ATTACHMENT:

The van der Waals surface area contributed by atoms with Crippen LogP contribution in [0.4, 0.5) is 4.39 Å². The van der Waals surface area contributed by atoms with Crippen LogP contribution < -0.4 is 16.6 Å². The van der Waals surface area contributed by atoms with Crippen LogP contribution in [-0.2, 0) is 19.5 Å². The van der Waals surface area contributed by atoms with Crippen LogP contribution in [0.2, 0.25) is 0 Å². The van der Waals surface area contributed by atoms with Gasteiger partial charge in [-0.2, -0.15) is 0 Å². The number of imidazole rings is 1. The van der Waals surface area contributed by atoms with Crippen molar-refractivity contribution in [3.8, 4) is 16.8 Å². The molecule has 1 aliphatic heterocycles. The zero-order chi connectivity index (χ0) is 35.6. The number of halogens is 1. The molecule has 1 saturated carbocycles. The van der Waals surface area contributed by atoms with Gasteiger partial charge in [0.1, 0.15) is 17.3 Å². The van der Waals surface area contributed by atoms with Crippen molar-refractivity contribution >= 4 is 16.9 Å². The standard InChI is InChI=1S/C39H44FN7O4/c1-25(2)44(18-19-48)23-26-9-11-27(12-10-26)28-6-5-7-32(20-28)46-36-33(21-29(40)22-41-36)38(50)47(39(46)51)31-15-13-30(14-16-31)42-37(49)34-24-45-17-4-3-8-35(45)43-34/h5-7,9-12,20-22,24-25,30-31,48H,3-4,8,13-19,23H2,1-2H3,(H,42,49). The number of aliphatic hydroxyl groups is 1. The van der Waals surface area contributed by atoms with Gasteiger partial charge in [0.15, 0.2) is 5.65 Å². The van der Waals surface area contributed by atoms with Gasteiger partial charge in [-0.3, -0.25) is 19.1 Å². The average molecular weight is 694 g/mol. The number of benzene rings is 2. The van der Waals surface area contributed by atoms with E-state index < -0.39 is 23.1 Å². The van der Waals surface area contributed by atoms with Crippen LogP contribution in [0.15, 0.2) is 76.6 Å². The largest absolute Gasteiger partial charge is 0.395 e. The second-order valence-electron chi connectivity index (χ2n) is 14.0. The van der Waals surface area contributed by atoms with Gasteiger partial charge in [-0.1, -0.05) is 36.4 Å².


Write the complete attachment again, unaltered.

The van der Waals surface area contributed by atoms with Crippen LogP contribution in [0.4, 0.5) is 4.39 Å². The van der Waals surface area contributed by atoms with Crippen LogP contribution < -0.4 is 16.6 Å². The van der Waals surface area contributed by atoms with Crippen LogP contribution in [-0.2, 0) is 19.5 Å². The van der Waals surface area contributed by atoms with Crippen LogP contribution in [0.2, 0.25) is 0 Å². The van der Waals surface area contributed by atoms with Gasteiger partial charge in [-0.2, -0.15) is 0 Å². The number of imidazole rings is 1. The van der Waals surface area contributed by atoms with Crippen molar-refractivity contribution in [3.8, 4) is 16.8 Å². The molecule has 1 aliphatic heterocycles. The zero-order chi connectivity index (χ0) is 35.6. The number of halogens is 1. The molecule has 1 saturated carbocycles. The van der Waals surface area contributed by atoms with Gasteiger partial charge in [0.1, 0.15) is 17.3 Å². The van der Waals surface area contributed by atoms with Crippen molar-refractivity contribution >= 4 is 16.9 Å². The standard InChI is InChI=1S/C39H44FN7O4/c1-25(2)44(18-19-48)23-26-9-11-27(12-10-26)28-6-5-7-32(20-28)46-36-33(21-29(40)22-41-36)38(50)47(39(46)51)31-15-13-30(14-16-31)42-37(49)34-24-45-17-4-3-8-35(45)43-34/h5-7,9-12,20-22,24-25,30-31,48H,3-4,8,13-19,23H2,1-2H3,(H,42,49). The number of aliphatic hydroxyl groups is 1. The van der Waals surface area contributed by atoms with Gasteiger partial charge in [0.15, 0.2) is 5.65 Å². The van der Waals surface area contributed by atoms with Gasteiger partial charge in [-0.3, -0.25) is 19.1 Å². The average molecular weight is 694 g/mol. The number of benzene rings is 2. The van der Waals surface area contributed by atoms with E-state index < -0.39 is 23.1 Å². The van der Waals surface area contributed by atoms with Crippen LogP contribution in [0.15, 0.2) is 76.6 Å². The largest absolute Gasteiger partial charge is 0.395 e. The second-order valence-electron chi connectivity index (χ2n) is 14.0. The van der Waals surface area contributed by atoms with Gasteiger partial charge in [-0.1, -0.05) is 36.4 Å².